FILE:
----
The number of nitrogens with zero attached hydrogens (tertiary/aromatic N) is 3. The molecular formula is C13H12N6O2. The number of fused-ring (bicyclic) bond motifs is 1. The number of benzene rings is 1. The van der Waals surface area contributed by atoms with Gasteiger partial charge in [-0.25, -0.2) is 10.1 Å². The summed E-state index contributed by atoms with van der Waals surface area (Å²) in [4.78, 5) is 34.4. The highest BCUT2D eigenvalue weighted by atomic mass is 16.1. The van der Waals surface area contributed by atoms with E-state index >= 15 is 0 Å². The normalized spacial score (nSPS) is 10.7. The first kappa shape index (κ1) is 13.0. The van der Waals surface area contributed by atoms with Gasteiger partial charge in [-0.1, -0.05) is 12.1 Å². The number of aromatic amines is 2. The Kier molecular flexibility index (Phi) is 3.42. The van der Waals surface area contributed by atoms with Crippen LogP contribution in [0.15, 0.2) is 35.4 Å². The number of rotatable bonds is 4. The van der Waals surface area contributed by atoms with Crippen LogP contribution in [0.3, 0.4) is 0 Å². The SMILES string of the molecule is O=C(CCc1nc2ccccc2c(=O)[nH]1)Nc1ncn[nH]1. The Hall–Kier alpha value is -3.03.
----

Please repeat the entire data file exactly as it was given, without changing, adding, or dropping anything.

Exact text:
The number of nitrogens with zero attached hydrogens (tertiary/aromatic N) is 3. The molecular formula is C13H12N6O2. The number of fused-ring (bicyclic) bond motifs is 1. The number of benzene rings is 1. The van der Waals surface area contributed by atoms with Gasteiger partial charge in [-0.25, -0.2) is 10.1 Å². The summed E-state index contributed by atoms with van der Waals surface area (Å²) in [4.78, 5) is 34.4. The highest BCUT2D eigenvalue weighted by atomic mass is 16.1. The van der Waals surface area contributed by atoms with E-state index >= 15 is 0 Å². The normalized spacial score (nSPS) is 10.7. The first kappa shape index (κ1) is 13.0. The van der Waals surface area contributed by atoms with Gasteiger partial charge in [-0.1, -0.05) is 12.1 Å². The number of aromatic amines is 2. The Kier molecular flexibility index (Phi) is 3.42. The van der Waals surface area contributed by atoms with Crippen LogP contribution in [0.15, 0.2) is 35.4 Å². The number of rotatable bonds is 4. The van der Waals surface area contributed by atoms with Crippen LogP contribution in [0.3, 0.4) is 0 Å². The SMILES string of the molecule is O=C(CCc1nc2ccccc2c(=O)[nH]1)Nc1ncn[nH]1. The Hall–Kier alpha value is -3.03.